• regulation of living expenses and which person will be responsible for what expenses;
  • provisions to establish what property and liabilities will be kept separate;
  • aspects regarding life insurance and pension funds;
  • maintenance, if any; and
  • duration and end of the agreement.

If You Break Up Without an Agreement:

Ending a relationship is never easy, and without a legal cohabitation agreement, it can be even more complicated for partners living together without being married. Here's a closer look at what happens and your options:

Maintenance and Financial Support:

  • No Automatic Right to Maintenance: If you've been living together without a formal agreement, you can't automatically claim financial support from your former partner, neither while living together nor after the relationship ends.

Property and Financial Contributions:

  • Reclaiming Contributions: Without an agreement, you generally can't get back money you spent on your partner or shared living expenses. However, if you've significantly contributed to your partner's property (like paying for home improvements), you might have a case for getting some money back based on the principle of unjust enrichment. This means that if you've added value to your partner's property, it might be unfair for them to keep the benefit without compensating you.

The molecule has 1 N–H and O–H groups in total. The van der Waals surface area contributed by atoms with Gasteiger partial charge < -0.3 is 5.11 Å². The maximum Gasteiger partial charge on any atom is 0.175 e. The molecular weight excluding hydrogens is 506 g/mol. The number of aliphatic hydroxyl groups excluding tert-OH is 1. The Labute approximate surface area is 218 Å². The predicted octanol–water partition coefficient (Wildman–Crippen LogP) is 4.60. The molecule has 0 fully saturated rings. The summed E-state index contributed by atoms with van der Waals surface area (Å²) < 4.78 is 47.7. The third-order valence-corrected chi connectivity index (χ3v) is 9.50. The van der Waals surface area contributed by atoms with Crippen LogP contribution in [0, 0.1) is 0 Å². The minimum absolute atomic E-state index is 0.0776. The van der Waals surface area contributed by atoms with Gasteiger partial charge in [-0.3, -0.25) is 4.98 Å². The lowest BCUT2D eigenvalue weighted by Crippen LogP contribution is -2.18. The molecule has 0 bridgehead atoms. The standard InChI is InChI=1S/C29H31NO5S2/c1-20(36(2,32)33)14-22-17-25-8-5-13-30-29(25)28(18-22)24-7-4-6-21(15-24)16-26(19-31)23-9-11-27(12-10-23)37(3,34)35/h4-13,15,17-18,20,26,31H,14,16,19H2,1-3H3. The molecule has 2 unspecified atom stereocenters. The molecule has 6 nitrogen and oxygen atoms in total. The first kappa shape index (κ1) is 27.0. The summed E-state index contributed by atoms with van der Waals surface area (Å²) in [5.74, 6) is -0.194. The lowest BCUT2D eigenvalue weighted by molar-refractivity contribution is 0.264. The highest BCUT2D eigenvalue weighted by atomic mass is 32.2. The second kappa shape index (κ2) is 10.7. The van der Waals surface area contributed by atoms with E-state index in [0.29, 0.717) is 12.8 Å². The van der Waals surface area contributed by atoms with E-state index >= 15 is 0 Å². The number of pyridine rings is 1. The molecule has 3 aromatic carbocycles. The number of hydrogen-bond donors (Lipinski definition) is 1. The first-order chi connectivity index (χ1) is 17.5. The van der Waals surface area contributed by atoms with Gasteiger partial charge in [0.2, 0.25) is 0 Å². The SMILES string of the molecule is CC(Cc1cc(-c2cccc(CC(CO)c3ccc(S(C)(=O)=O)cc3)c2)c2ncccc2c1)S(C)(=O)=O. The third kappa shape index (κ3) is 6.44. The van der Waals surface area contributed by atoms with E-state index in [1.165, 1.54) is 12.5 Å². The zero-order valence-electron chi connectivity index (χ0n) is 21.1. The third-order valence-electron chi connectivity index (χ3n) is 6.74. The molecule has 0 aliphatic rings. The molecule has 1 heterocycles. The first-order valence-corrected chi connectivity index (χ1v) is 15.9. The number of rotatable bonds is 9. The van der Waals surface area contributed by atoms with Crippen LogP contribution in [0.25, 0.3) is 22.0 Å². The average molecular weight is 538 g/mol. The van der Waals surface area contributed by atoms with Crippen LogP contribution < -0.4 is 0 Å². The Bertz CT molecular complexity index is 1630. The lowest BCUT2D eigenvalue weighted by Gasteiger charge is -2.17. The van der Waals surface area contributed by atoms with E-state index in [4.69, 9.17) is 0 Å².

Pension Benefits and Contracts:

  • Pension and Third-Party Contracts: Cohabiting doesn't entitle you to a share of your partner's pension or allow you to bind your partner in contracts for things like household goods without a cohabitation agreement.

Dealing with Property:

  • Dividing Shared Property: If you and your partner bought property together without a cohabitation agreement, the situation gets tricky. If you've both contributed to buying a home but only one of you is on the title, you might still be able to claim a share based on your contributions.
  • Living in a Shared Home: If the home is in one partner's name, the other doesn't automatically have the right to stay there if you split up. But if both names are on the lease or mortgage, you both have rights to the property. This could mean selling the property and splitting the proceeds, or one person buying out the other's share.

Legal Actions You Can Take:

  • Going to Court for Property Division: If you've contributed to the value of property owned by your partner, you can ask a court to recognise your contribution and award you a fair share. This is complex and requires legal advice.
  • Unjust Enrichment Claims: If you've financially contributed to your partner's assets without fair compensation, you may be able to claim some compensation under unjust enrichment laws.

Cohabitation and Death:

When an unmarried couple lives together, navigating the aftermath of one partner's death can be particularly complex and challenging due to the lack of legal recognition for cohabitation. Here's an expanded look at what happens in these circumstances:

Inheritance and Intestate Succession: